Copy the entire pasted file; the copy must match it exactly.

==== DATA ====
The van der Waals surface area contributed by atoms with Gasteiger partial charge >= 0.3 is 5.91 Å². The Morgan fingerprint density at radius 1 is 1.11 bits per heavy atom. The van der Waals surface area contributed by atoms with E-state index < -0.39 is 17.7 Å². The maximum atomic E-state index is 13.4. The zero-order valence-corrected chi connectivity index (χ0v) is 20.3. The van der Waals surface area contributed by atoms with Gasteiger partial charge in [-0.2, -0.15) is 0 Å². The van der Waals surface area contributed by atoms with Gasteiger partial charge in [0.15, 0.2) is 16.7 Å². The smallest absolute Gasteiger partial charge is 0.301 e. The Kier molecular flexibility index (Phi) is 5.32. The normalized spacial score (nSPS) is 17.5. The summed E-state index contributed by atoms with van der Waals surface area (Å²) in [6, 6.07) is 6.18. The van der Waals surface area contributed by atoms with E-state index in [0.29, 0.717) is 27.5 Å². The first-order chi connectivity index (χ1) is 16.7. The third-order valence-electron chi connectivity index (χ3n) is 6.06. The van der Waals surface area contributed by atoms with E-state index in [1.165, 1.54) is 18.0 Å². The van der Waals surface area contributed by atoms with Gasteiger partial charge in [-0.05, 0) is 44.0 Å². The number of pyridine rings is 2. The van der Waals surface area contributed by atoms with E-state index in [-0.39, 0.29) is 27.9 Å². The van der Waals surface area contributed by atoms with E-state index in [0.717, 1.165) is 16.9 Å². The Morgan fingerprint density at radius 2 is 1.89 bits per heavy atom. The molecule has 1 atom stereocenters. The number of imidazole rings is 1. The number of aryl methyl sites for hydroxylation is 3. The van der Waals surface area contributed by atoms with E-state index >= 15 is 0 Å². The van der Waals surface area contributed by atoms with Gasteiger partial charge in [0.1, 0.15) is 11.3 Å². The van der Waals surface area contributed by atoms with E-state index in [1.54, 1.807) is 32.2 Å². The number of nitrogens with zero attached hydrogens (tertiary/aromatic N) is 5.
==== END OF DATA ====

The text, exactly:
The van der Waals surface area contributed by atoms with Gasteiger partial charge >= 0.3 is 5.91 Å². The Morgan fingerprint density at radius 1 is 1.11 bits per heavy atom. The van der Waals surface area contributed by atoms with E-state index < -0.39 is 17.7 Å². The maximum atomic E-state index is 13.4. The zero-order valence-corrected chi connectivity index (χ0v) is 20.3. The van der Waals surface area contributed by atoms with Gasteiger partial charge in [-0.2, -0.15) is 0 Å². The van der Waals surface area contributed by atoms with Gasteiger partial charge in [0.15, 0.2) is 16.7 Å². The smallest absolute Gasteiger partial charge is 0.301 e. The Kier molecular flexibility index (Phi) is 5.32. The normalized spacial score (nSPS) is 17.5. The summed E-state index contributed by atoms with van der Waals surface area (Å²) in [6, 6.07) is 6.18. The van der Waals surface area contributed by atoms with E-state index in [0.29, 0.717) is 27.5 Å². The first-order chi connectivity index (χ1) is 16.7. The third-order valence-electron chi connectivity index (χ3n) is 6.06. The van der Waals surface area contributed by atoms with E-state index in [1.165, 1.54) is 18.0 Å². The van der Waals surface area contributed by atoms with Gasteiger partial charge in [-0.05, 0) is 44.0 Å². The number of pyridine rings is 2. The van der Waals surface area contributed by atoms with E-state index in [-0.39, 0.29) is 27.9 Å². The van der Waals surface area contributed by atoms with E-state index in [0.717, 1.165) is 16.9 Å². The Morgan fingerprint density at radius 2 is 1.89 bits per heavy atom. The molecule has 1 atom stereocenters. The number of imidazole rings is 1. The number of aryl methyl sites for hydroxylation is 3. The van der Waals surface area contributed by atoms with E-state index >= 15 is 0 Å². The van der Waals surface area contributed by atoms with Gasteiger partial charge in [0.1, 0.15) is 11.3 Å². The van der Waals surface area contributed by atoms with E-state index in [1.54, 1.807) is 32.2 Å². The number of nitrogens with zero attached hydrogens (tertiary/aromatic N) is 5.